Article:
GA

With no general information available on the  interwebs, I was left cold-calling each General District Court for information. Both courts stated that their MH dockets are “active;” however, trying to get more specific information on its use, effectiveness, and evaluation proved almost impossible. After leaving numerous voice mail messages, I finally received a call back from Petersburg’s General District Court clerk’s office. Again, most of my specific questions were met with “Oh geez, I really don’t know,” but I was able to get some generic information. For instance, the process of a defendant’s inclusion on a mental health docket is a little different than in other jurisdictions. Petersburg police officers responding to a call can “fill out a form and report” to submit along with the other charge documents “if it appears that the defendant has a history of mental illness” (Leave it up to untrained and overworked police to fill out a form!?) From there, the paperwork is “routed” to the current Mental Health Docket Coordinator for review (The coordinator has evidently been in flux, because it took 4 attempts to find this person’s name and transfer me to their voice mail). A “through” case review is conducted and eligibility is determined based off of “prior police reports and additional information.” From there, District 19 conducts a mental health exam if one already hasn’t been completed to screen for Axis I diagnoses. (I’ll save my complete and utter disdain for District 19 and their unethical/ineffective services for a later post.)

I don’t think it takes a PhD in research to see the numerous shenanigans of Virginia’s Mental Health Courts. After a rocky start, contempt from naysayers, and general funding and logistical concerns, one can easily see where program access, effectiveness, and outcomes can be called into questions. Even with the totality of these chronic issues, it does not signify a need to scrape the whole idea of mental health courts – as research shows them to be overwhelmingly beneficial to consumers, the judicial system, communities, and tax payers. Instead I believe it shines a spotlight on the necessity to establish funding streams and subsidiaries to encourage the creation of specialized dockets, provide technical assistance  to negotiate inter-agency collaboration and fast-track MHC creation,  and have a regulatory body provide oversight and adherence to evidence-based practices that serve the consumer above all else.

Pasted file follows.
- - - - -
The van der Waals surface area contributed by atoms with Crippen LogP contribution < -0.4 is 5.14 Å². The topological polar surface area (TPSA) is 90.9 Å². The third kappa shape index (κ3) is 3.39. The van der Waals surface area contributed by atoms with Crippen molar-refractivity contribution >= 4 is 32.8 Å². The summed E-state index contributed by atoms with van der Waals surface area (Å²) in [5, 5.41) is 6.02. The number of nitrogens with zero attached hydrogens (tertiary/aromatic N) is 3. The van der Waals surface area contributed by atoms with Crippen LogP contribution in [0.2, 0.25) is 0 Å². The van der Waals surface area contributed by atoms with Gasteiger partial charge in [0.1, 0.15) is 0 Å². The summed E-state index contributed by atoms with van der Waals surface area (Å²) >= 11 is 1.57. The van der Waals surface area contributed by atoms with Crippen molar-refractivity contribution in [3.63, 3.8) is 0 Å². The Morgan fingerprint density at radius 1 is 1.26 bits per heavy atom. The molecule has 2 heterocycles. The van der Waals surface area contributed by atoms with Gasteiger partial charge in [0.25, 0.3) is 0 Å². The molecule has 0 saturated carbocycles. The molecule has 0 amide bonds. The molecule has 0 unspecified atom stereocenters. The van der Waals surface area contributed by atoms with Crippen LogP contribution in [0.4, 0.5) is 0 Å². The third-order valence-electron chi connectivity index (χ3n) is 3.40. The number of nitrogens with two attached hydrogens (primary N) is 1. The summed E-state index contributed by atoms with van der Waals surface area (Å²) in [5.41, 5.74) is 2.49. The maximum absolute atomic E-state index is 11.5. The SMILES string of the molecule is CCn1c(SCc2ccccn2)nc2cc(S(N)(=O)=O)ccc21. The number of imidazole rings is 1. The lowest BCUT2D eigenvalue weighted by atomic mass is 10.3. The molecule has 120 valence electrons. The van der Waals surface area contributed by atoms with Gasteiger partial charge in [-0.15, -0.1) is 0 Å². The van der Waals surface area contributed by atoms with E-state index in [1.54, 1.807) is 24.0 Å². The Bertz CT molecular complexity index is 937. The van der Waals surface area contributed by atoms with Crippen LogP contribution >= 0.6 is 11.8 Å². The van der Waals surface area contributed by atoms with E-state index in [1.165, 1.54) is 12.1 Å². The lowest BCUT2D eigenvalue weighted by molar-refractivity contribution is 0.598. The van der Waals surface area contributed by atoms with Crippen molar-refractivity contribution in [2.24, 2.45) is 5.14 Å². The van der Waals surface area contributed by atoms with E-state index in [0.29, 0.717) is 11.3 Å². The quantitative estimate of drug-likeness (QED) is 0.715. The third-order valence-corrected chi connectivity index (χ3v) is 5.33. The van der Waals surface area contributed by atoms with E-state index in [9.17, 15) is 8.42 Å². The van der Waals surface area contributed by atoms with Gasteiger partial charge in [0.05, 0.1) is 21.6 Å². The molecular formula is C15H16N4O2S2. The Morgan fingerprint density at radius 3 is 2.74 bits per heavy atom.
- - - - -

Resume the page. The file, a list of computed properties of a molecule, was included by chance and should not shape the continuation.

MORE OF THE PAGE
The Band-Aid of a Failed System?

Mental Health Court

“Mental health courts exist because the system has failed.
If these people were being treated,
they wouldn’t end up with misdemeanor charges or
felony charges against them in the first place.
The very existence of mental health courts is really an
indication of the system’s failure.”
– E. Fuller Torrey (psychiatrist/activist)

Mental Illness and the Law: Thursday February 28, 1-2 pm
(Midday on the Law’s Podcast with Judge Gale E. Rasin discussing Baltimore’s “Mental Health Case Management Docket”)

The Bureau of Justice Assistance’s definition of a mental health court:

A mental health court is a specialized court docket for certain defendants with mental illnesses that substitutes a problem-solving model for traditional criminal court processing. Participants are identified through mental health screening and assessments and voluntarily participate in a judicially supervised treatment plan developed jointly by a team of court staff and mental health professionals. Incentives reward adherence to the treatment plan or other court conditions, nonadherence may be sanctioned, and success or graduation is defined according to predetermined criteria.